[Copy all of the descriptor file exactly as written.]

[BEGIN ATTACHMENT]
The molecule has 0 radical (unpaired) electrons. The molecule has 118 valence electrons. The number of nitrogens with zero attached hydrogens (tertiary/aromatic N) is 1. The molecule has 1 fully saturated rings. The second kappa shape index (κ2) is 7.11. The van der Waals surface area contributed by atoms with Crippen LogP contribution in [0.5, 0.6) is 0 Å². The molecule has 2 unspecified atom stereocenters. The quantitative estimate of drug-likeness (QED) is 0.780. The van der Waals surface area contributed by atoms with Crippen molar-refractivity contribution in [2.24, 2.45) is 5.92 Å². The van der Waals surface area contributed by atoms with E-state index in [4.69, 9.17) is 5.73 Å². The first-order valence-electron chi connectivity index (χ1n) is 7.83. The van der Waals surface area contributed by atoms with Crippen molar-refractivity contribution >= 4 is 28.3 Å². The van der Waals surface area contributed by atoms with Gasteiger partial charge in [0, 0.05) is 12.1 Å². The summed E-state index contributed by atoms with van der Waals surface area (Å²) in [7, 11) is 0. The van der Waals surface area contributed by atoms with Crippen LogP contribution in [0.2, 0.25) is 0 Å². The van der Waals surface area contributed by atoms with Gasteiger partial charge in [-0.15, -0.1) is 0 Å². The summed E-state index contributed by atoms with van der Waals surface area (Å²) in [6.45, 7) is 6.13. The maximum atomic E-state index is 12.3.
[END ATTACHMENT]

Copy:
The molecule has 0 radical (unpaired) electrons. The molecule has 118 valence electrons. The number of nitrogens with zero attached hydrogens (tertiary/aromatic N) is 1. The molecule has 1 fully saturated rings. The second kappa shape index (κ2) is 7.11. The van der Waals surface area contributed by atoms with Crippen LogP contribution in [0.5, 0.6) is 0 Å². The molecule has 2 unspecified atom stereocenters. The quantitative estimate of drug-likeness (QED) is 0.780. The van der Waals surface area contributed by atoms with Crippen molar-refractivity contribution in [2.24, 2.45) is 5.92 Å². The van der Waals surface area contributed by atoms with E-state index in [4.69, 9.17) is 5.73 Å². The first-order valence-electron chi connectivity index (χ1n) is 7.83. The van der Waals surface area contributed by atoms with Crippen molar-refractivity contribution >= 4 is 28.3 Å². The van der Waals surface area contributed by atoms with Gasteiger partial charge in [0, 0.05) is 12.1 Å². The summed E-state index contributed by atoms with van der Waals surface area (Å²) in [7, 11) is 0. The van der Waals surface area contributed by atoms with Crippen LogP contribution in [0.2, 0.25) is 0 Å². The van der Waals surface area contributed by atoms with Gasteiger partial charge in [-0.15, -0.1) is 0 Å². The summed E-state index contributed by atoms with van der Waals surface area (Å²) in [6.45, 7) is 6.13. The maximum atomic E-state index is 12.3.